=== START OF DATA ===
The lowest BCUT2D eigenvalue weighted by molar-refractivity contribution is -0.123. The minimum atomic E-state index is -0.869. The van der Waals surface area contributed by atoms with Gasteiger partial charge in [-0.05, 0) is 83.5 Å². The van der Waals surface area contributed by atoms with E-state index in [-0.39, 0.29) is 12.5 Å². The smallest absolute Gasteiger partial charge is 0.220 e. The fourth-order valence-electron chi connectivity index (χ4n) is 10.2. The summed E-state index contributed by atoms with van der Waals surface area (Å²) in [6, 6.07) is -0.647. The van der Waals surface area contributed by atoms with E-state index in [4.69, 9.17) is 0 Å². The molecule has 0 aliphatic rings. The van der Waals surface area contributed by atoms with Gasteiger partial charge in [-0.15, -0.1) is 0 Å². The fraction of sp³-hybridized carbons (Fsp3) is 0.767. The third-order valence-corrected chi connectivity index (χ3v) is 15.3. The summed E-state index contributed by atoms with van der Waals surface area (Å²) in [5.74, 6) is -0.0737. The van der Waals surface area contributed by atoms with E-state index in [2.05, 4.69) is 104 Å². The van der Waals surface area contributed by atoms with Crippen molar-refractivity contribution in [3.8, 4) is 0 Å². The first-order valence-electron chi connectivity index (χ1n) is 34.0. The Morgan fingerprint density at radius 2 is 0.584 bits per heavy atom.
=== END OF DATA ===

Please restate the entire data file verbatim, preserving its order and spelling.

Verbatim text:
The lowest BCUT2D eigenvalue weighted by molar-refractivity contribution is -0.123. The minimum atomic E-state index is -0.869. The van der Waals surface area contributed by atoms with Gasteiger partial charge in [-0.05, 0) is 83.5 Å². The van der Waals surface area contributed by atoms with E-state index in [-0.39, 0.29) is 12.5 Å². The smallest absolute Gasteiger partial charge is 0.220 e. The fourth-order valence-electron chi connectivity index (χ4n) is 10.2. The summed E-state index contributed by atoms with van der Waals surface area (Å²) in [6, 6.07) is -0.647. The van der Waals surface area contributed by atoms with E-state index in [4.69, 9.17) is 0 Å². The molecule has 0 aliphatic rings. The van der Waals surface area contributed by atoms with Gasteiger partial charge in [-0.15, -0.1) is 0 Å². The fraction of sp³-hybridized carbons (Fsp3) is 0.767. The third-order valence-corrected chi connectivity index (χ3v) is 15.3. The summed E-state index contributed by atoms with van der Waals surface area (Å²) in [5.74, 6) is -0.0737. The van der Waals surface area contributed by atoms with E-state index in [2.05, 4.69) is 104 Å². The van der Waals surface area contributed by atoms with Crippen molar-refractivity contribution in [3.8, 4) is 0 Å². The first-order valence-electron chi connectivity index (χ1n) is 34.0. The Morgan fingerprint density at radius 2 is 0.584 bits per heavy atom.